The Foreigner, Village Players Theater. The premise of Larry Shue's comedy is that if you pretend you don't speak any English, you'll be spared unwelcome conversation and people will spout out their secrets thinking you can't understand a word. Charlie Baker (Torrence W. Murphy) plays this game with inhabitants of a rural Georgia inn and learns of a sinister Ku Klux Klan plot, an untimely pregnancy, and other surreptitious doings. In most productions, the story unfolds into raucous slapstick, but director John Biser has chosen to make Charlie--normally a white Brit--an African-American posing as an African native, giving Shue's comic script a new racial tension.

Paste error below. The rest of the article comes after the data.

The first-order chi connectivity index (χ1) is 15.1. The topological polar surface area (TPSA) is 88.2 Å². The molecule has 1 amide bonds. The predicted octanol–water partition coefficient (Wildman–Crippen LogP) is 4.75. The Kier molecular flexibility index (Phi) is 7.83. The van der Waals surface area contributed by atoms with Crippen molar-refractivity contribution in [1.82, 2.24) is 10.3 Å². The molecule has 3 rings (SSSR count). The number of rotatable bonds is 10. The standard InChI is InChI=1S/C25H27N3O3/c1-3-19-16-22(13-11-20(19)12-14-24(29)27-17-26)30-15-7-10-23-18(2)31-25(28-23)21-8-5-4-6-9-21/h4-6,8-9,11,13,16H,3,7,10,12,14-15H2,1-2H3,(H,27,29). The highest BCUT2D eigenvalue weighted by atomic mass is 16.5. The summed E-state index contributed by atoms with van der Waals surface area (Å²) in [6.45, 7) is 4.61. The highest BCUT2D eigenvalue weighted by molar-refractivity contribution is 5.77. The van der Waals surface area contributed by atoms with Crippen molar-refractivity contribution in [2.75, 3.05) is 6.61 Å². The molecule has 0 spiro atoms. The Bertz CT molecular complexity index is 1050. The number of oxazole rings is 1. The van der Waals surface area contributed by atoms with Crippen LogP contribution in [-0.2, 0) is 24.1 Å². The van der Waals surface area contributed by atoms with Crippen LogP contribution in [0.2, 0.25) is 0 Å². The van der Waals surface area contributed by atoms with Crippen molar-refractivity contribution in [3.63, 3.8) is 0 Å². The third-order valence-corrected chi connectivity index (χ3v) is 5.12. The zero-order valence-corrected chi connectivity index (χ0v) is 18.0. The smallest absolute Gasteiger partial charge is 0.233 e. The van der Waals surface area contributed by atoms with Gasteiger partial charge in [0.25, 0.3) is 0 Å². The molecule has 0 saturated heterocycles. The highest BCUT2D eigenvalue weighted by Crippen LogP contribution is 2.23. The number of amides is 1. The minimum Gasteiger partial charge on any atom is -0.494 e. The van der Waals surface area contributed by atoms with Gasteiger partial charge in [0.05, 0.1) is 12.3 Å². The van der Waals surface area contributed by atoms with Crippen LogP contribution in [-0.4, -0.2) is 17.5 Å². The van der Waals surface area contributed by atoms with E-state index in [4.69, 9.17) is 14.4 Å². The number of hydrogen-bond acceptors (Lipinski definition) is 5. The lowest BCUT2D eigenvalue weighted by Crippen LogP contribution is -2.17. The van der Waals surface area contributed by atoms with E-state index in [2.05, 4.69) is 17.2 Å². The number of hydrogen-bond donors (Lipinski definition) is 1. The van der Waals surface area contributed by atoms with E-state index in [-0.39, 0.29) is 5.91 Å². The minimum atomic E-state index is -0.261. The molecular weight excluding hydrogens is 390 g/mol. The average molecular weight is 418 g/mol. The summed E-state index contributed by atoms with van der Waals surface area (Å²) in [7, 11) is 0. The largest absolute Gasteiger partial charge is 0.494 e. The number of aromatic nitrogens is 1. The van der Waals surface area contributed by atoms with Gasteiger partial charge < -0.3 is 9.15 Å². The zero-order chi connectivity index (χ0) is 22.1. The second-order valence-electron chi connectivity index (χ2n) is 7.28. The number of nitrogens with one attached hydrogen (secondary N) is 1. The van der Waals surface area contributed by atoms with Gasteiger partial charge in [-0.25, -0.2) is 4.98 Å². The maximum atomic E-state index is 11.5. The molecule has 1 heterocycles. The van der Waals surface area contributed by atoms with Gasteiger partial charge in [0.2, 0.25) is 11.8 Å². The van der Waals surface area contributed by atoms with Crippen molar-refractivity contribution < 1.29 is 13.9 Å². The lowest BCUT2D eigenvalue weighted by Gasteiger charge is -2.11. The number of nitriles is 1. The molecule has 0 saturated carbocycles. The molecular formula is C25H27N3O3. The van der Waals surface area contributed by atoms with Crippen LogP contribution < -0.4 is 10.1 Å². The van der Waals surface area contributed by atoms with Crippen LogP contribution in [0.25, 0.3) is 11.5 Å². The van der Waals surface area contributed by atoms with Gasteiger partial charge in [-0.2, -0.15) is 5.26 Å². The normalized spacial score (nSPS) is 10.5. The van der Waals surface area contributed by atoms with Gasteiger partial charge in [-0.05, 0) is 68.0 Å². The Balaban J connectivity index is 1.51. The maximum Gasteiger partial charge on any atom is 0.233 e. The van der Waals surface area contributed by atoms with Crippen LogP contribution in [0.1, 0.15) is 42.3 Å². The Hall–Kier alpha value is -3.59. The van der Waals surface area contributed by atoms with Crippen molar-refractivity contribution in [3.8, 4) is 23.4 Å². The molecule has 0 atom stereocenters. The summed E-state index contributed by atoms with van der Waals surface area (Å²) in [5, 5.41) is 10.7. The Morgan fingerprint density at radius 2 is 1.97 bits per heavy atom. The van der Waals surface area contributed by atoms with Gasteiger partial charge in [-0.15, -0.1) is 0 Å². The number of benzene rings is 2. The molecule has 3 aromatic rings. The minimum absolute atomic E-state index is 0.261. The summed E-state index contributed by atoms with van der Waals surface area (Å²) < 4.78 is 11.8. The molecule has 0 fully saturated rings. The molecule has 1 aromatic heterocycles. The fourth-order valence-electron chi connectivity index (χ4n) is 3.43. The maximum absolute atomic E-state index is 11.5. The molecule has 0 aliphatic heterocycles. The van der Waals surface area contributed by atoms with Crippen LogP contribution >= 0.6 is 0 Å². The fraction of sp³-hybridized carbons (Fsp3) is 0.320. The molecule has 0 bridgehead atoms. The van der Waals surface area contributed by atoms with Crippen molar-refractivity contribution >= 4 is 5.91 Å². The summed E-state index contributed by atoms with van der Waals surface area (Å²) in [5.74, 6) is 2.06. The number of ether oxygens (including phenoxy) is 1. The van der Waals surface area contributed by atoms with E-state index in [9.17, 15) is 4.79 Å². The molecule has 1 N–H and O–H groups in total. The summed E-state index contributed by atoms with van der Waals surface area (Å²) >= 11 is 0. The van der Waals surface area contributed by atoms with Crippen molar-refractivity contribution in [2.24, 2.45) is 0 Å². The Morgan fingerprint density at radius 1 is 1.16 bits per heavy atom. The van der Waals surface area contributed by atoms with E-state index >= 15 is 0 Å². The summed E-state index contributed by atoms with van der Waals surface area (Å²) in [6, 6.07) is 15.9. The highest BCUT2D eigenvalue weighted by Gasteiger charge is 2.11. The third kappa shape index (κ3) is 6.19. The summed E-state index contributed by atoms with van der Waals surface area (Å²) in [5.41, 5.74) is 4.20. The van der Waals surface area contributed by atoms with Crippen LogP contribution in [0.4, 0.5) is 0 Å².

It's an intriguing departure, creating comic highs and dramatic lows that Biser and his cast rarely exploit. They speed through scenes at the same frenzied pace, fast-forwarding through such terrific comic bits as young Ellard (Fred Lusch) giving Charlie an English lesson ("lamp," for example, "ends in 'ump.' Lay-ump"). Dramatic moments suffer too. The Klan's supposedly climactic entrance involves only a quick blaze of lights, a unanimous war cry, and a single-file procession of people in sheets looking like Charlie Brown after he's rejected by the Great Pumpkin. A few--like Lusch and Jared Lonergan as the hateful, half-witted head Klansman--maximize every word and pause. The others need to take a tip from their southern characters and slow down, relax, and enjoy their mint juleps. That way everyone will have more fun.